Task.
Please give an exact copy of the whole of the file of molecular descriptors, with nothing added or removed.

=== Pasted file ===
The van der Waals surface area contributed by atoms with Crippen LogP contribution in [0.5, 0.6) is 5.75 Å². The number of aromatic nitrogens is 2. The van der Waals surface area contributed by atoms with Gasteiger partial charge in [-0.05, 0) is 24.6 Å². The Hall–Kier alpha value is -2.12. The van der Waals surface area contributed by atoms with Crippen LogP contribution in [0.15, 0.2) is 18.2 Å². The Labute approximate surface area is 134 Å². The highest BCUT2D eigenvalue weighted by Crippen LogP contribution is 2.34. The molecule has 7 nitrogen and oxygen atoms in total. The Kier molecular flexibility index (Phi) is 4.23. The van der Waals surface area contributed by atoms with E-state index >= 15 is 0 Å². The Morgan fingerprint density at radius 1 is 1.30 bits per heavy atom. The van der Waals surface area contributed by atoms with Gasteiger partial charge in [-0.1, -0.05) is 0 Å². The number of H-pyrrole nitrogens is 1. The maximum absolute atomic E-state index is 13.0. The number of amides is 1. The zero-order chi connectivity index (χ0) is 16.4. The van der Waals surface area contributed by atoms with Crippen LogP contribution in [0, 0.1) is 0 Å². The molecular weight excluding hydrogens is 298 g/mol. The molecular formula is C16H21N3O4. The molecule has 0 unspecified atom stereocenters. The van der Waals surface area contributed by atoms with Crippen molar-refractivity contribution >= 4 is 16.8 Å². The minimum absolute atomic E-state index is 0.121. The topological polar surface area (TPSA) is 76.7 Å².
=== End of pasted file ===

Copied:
The van der Waals surface area contributed by atoms with Crippen LogP contribution in [0.5, 0.6) is 5.75 Å². The number of aromatic nitrogens is 2. The van der Waals surface area contributed by atoms with Gasteiger partial charge in [-0.05, 0) is 24.6 Å². The Hall–Kier alpha value is -2.12. The van der Waals surface area contributed by atoms with Crippen LogP contribution in [0.15, 0.2) is 18.2 Å². The Labute approximate surface area is 134 Å². The highest BCUT2D eigenvalue weighted by Crippen LogP contribution is 2.34. The molecule has 7 nitrogen and oxygen atoms in total. The Kier molecular flexibility index (Phi) is 4.23. The van der Waals surface area contributed by atoms with E-state index >= 15 is 0 Å². The Morgan fingerprint density at radius 1 is 1.30 bits per heavy atom. The van der Waals surface area contributed by atoms with Gasteiger partial charge in [-0.1, -0.05) is 0 Å². The number of H-pyrrole nitrogens is 1. The maximum absolute atomic E-state index is 13.0. The number of amides is 1. The zero-order chi connectivity index (χ0) is 16.4. The van der Waals surface area contributed by atoms with Crippen LogP contribution in [0, 0.1) is 0 Å². The molecular weight excluding hydrogens is 298 g/mol. The molecular formula is C16H21N3O4. The molecule has 0 unspecified atom stereocenters. The van der Waals surface area contributed by atoms with Crippen molar-refractivity contribution >= 4 is 16.8 Å². The minimum absolute atomic E-state index is 0.121. The topological polar surface area (TPSA) is 76.7 Å².